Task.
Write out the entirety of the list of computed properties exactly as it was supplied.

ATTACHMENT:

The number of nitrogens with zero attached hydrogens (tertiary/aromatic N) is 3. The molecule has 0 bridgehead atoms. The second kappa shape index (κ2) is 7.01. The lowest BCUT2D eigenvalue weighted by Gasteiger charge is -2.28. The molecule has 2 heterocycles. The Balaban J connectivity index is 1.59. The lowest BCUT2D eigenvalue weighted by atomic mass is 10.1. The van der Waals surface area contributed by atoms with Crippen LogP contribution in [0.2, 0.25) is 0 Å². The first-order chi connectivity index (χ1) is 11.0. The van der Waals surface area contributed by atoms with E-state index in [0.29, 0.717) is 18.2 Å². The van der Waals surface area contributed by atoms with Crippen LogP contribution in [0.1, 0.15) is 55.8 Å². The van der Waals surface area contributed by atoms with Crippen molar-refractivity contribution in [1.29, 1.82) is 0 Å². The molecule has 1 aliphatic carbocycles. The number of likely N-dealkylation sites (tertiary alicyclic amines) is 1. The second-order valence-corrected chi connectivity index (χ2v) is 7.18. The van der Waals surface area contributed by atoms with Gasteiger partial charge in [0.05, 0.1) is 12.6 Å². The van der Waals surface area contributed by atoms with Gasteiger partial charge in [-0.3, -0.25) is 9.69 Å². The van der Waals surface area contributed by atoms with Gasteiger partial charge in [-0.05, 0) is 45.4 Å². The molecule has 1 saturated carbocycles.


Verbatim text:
The number of nitrogens with zero attached hydrogens (tertiary/aromatic N) is 3. The molecule has 0 bridgehead atoms. The second kappa shape index (κ2) is 7.01. The lowest BCUT2D eigenvalue weighted by Gasteiger charge is -2.28. The molecule has 2 heterocycles. The Balaban J connectivity index is 1.59. The lowest BCUT2D eigenvalue weighted by atomic mass is 10.1. The van der Waals surface area contributed by atoms with Crippen LogP contribution in [0.2, 0.25) is 0 Å². The first-order chi connectivity index (χ1) is 11.0. The van der Waals surface area contributed by atoms with E-state index in [0.29, 0.717) is 18.2 Å². The van der Waals surface area contributed by atoms with Crippen LogP contribution in [0.1, 0.15) is 55.8 Å². The van der Waals surface area contributed by atoms with Crippen molar-refractivity contribution in [1.29, 1.82) is 0 Å². The molecule has 1 aliphatic carbocycles. The number of likely N-dealkylation sites (tertiary alicyclic amines) is 1. The second-order valence-corrected chi connectivity index (χ2v) is 7.18. The van der Waals surface area contributed by atoms with Gasteiger partial charge in [0.05, 0.1) is 12.6 Å². The van der Waals surface area contributed by atoms with Gasteiger partial charge in [-0.3, -0.25) is 9.69 Å². The van der Waals surface area contributed by atoms with Gasteiger partial charge in [-0.05, 0) is 45.4 Å². The molecule has 1 saturated carbocycles.